Home Treatment for Pink Eye
After your healthcare provider diagnoses you with pink eye, options for treating the condition will be discussed. Various types of home treatments for pink eye are available, including over-the-counter antihistamine/decongestant drops, warm or cool compresses, and artificial tears. Damp tea bags, salt water, honey, and chamomile are other remedies that are claimed to be effective.
When people think of "pink eye," it usually refers to a condition that healthcare providers call conjunctivitis. However, a number of different conditions can cause a red or pink eye. If you develop a pink eye, it is recommended that you visit your healthcare provider so its causes can be determined and appropriate treatment started.
Once you are given an accurate diagnosis, there are a couple of different home remedies for pink eye that your healthcare provider may recommend, especially when diagnosed with viral or allergic conjunctivitis.
If you search the Internet for pink eye home treatments, you are sure to come up with all sorts of choices. Damp tea bags, jasmine, salt water, honey, and chamomile are just a few things that are claimed to help clear a pink eye infection. However, the reality is that the great healer of pink eye in most cases is time.
With viral conjunctivitis, no treatments will "cure" pink eye; only time will. However, for relief of itching or irritation, you can try one of the following:
- Over-the-counter antihistamine/decongestant drops. These are available at your pharmacy and go by several names, such as Ocuhist®, Naphcon-A®, and Visine® AC (to name a few). Ask your pharmacist for help if you are having trouble finding them.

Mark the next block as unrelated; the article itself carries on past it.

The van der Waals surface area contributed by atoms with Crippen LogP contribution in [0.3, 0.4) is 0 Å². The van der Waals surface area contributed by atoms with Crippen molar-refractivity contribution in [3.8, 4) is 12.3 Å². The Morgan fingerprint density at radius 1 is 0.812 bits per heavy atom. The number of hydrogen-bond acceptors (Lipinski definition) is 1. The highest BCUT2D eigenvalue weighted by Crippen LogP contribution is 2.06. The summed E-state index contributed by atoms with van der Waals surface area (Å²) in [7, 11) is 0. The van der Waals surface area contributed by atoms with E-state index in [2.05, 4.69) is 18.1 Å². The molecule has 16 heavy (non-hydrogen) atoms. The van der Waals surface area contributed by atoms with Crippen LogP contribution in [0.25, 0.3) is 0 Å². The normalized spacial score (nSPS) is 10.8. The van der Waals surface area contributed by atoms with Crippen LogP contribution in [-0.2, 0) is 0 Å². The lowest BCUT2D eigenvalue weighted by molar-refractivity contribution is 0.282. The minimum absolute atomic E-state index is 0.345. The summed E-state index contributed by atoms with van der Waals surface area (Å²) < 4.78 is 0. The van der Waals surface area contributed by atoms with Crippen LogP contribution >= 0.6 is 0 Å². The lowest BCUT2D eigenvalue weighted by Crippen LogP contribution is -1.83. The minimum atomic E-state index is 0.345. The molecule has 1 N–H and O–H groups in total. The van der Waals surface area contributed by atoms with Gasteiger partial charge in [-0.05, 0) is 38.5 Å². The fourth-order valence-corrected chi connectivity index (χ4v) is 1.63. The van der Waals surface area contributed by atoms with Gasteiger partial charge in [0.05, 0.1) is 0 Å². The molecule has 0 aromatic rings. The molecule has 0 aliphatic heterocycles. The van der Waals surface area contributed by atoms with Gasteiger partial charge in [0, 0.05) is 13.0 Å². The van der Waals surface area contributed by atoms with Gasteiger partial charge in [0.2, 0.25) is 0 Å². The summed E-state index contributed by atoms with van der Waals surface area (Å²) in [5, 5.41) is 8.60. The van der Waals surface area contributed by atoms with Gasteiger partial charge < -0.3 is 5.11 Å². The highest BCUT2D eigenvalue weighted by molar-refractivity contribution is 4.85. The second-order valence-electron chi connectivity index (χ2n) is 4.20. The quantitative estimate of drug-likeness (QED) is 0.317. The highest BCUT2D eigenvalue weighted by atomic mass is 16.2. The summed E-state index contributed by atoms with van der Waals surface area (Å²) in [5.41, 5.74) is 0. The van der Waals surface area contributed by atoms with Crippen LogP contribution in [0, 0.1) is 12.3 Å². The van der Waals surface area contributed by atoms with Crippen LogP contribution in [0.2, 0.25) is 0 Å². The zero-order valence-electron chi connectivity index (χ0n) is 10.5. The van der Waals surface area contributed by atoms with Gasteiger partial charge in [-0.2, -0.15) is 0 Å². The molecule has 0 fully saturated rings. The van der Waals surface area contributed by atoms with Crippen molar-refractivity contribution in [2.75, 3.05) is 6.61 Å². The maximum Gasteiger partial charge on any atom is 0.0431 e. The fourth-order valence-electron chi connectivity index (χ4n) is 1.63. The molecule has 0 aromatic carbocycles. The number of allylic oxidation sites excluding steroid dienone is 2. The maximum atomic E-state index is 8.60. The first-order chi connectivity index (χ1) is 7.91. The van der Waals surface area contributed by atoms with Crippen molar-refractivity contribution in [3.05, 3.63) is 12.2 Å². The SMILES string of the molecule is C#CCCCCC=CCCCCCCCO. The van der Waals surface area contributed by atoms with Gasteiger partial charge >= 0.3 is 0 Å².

- A warm or cool washcloth on your eyes (whichever feels better). Cool compresses may work better for allergies, while warm might feel better for an infection. Compresses can be used several times a day for one to two weeks. Use a clean compress for each eye and between applications to limit the spread to the other eye. Soak a clean washcloth in either cold water (cool compress) or warm water (warm compress) and relax for 10 minutes with the cloth over your closed eyes.
- Artificial tears. A number of different brands are available at the pharmacy without a prescription.
Other suggestions that will help treat pink eye include the following:
- Use warm water and wet cotton balls to remove crust from eyelashes. Keep the eyes closed while scrubbing. Also, wipe from the inside corner of the eye to the outside. Wash your hands after scrubbing. You can do this every one to two hours as needed.
- Decrease the chances of spreading pink eye. Wash your hands frequently and don't touch your eyes (see Pink Eye Prevention for more helpful tips).